Defamation is injury to the reputation of a person. If a person injures the reputation of anther he does it at his own risk, as in the case of an interference with the property. A man’s reputation is his property, and if possible, more valuable than other property as mentioned by Dr. R.K Bangia.

There are two kinds of suits in defamation civil suit and criminal suit. Civil suits are covered in law of torts which imposes punishment in the form or damages whereas the criminal suits are covered under section 499 of the Indian Penal code which imposes punishment in the form of imprisonment which may extend to 2 years or fine or both.

In the present matter raised before the Bombay High Court, famous model and Bollywood actress Sakshi Malik (plaintiff) has filed a civil defamation suit against Venkateshwara Creations Pvt. Ltd. for illegally using her photograph in their Telugu film titled “V”. The broadcasting platform, Amazon Prime Video has been directed by the Court to take down the film from its platform within 24 hours.

Following are the facts of the case:

The entire dispute arose when Malik’s image was used in one of the scenes in the film where there is a reference to a commercial sex worker. Malik has claimed that the image that was used in this scene was apparently taken from her Instagram account. Malik then moved to the High Court seeking damages for defamation and permanent injunction.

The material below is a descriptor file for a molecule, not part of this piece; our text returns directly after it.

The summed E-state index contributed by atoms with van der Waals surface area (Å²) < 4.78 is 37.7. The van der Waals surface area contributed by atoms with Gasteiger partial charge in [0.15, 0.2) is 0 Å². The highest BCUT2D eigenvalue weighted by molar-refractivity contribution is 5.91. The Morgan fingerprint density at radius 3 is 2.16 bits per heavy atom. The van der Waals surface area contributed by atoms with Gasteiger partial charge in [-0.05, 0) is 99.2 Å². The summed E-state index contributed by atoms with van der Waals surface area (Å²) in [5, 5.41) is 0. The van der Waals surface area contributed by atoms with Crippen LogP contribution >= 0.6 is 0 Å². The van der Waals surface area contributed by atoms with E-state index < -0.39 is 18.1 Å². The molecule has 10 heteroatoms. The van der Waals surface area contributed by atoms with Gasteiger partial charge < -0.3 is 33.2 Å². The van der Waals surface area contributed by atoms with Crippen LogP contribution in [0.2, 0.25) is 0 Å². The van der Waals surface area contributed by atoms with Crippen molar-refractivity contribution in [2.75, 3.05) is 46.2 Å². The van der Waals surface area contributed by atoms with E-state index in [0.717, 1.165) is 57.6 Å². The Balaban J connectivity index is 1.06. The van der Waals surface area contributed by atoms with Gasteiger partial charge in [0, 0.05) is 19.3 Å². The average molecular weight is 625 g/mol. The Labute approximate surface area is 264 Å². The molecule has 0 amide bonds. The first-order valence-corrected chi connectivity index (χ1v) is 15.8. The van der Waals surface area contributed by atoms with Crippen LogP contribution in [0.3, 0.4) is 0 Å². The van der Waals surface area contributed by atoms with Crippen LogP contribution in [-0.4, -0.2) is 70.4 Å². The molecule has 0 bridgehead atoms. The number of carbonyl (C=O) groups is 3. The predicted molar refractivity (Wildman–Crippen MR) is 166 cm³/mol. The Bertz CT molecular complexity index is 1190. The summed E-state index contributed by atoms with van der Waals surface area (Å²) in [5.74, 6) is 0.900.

Her advocates raised a few grounds for granting relief, namely unauthorized invasion of privacy and unauthorized use of private material. There was also a complaint regarding the nature of use as the image was used to suggest an escort or commercial sex worker. It was submitted, hence, that this use of the image amounted to defamation per se.

In their defence, Venkateshwara Creations claimed that they had entered into a contract with a commercial agency for obtaining a suitable image for that particular sequence in the film and that they were assured by the agency that they had legitimate authority to use the image in question.

However, the Judge was not convinced by this submission and agreed with the arguments given by the plaintiff.

The Court held in favour of the petitioner and ordered that, ‘using another’s image, especially private image, in any shape, fashion, or form without her express written consent is prima facie illegal and impermissible. The court ordered not to release the re-edited version of the film without specific order of the Court. Further, it stated that release will be permitted only after the altered portion is shared with Malik and her lawyer. The producers were directed to remove the photos of the movie from Amazon Prime and other platforms too.

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